When LinkedIn was originally founded in 2003, the goal was to see if the Internet could reduce the six degrees of separation between people — and it did. In fact, the consensus is that now everyone on earth is within four degrees of each other.
The takeaway? It’s easier than ever before to connect with people who can provide insights into the accounts you are working on and how they operate. These inside coaches work within the organization you’re prospecting, and they can provide you with advice on their goals, initiatives and work culture to help you close the deal.
To make a sale successfully, Asher says, there are a few different buyers you’ll likely come across:
- User Buyer – the person who will be using the solution you’re selling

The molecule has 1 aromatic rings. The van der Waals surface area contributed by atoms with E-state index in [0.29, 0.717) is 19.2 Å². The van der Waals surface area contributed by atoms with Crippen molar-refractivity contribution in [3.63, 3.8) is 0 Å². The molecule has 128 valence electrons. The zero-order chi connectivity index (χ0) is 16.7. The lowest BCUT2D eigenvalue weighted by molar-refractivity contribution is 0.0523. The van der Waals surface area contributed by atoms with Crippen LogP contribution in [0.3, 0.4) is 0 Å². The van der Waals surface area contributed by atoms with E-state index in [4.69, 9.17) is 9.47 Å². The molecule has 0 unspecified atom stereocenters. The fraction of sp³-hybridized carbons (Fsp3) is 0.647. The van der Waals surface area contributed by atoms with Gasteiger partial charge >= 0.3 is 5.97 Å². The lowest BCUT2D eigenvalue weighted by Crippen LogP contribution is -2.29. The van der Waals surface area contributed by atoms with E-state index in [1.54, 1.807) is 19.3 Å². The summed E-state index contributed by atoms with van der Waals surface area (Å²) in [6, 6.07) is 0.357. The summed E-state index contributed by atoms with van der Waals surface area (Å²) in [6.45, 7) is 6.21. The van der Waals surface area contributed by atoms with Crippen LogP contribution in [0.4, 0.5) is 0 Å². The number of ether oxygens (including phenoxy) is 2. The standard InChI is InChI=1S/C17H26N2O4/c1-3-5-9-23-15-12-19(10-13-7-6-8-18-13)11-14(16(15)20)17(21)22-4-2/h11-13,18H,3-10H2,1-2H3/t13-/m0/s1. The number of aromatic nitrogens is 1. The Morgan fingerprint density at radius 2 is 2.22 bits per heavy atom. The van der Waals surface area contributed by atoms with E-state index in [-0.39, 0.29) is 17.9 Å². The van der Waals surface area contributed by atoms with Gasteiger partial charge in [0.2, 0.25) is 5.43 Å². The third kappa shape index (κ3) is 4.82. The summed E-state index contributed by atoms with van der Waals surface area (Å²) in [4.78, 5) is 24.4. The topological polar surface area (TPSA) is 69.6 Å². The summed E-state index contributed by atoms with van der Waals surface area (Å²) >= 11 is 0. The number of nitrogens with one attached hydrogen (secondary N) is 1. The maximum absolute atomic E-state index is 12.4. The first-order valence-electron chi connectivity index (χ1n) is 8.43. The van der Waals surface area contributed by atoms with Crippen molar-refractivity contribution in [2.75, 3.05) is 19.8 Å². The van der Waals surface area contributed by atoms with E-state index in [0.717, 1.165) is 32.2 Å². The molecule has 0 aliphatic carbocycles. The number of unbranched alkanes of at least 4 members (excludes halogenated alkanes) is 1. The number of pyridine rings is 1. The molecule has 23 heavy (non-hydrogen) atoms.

- Economic Buyer – the person who actually signs off on the sale
- Technical Buyer – the person who can ultimately say no
You can use LinkedIn to map the company’s organizational chart, see who reports to whom, who has what title, and make educated guesses about who the different buyers are. “The most important buyer is the inside coach — the person who knows, likes, trusts, and supports you, and wants you to get the business,” states Asher. “If the inside coach is also the user buyer, that’s as good as it gets.”
4. Build Rapport
When a salesperson truly understands what makes the customer tick and pitches to them in a way that matches the client’s energy and interests, the client is more inclined to sign on the dotted line. In other words, by building rapport and approaching sales in a personal way, you’ll significantly shorten the back-and-forth time of the traditional sales cycle.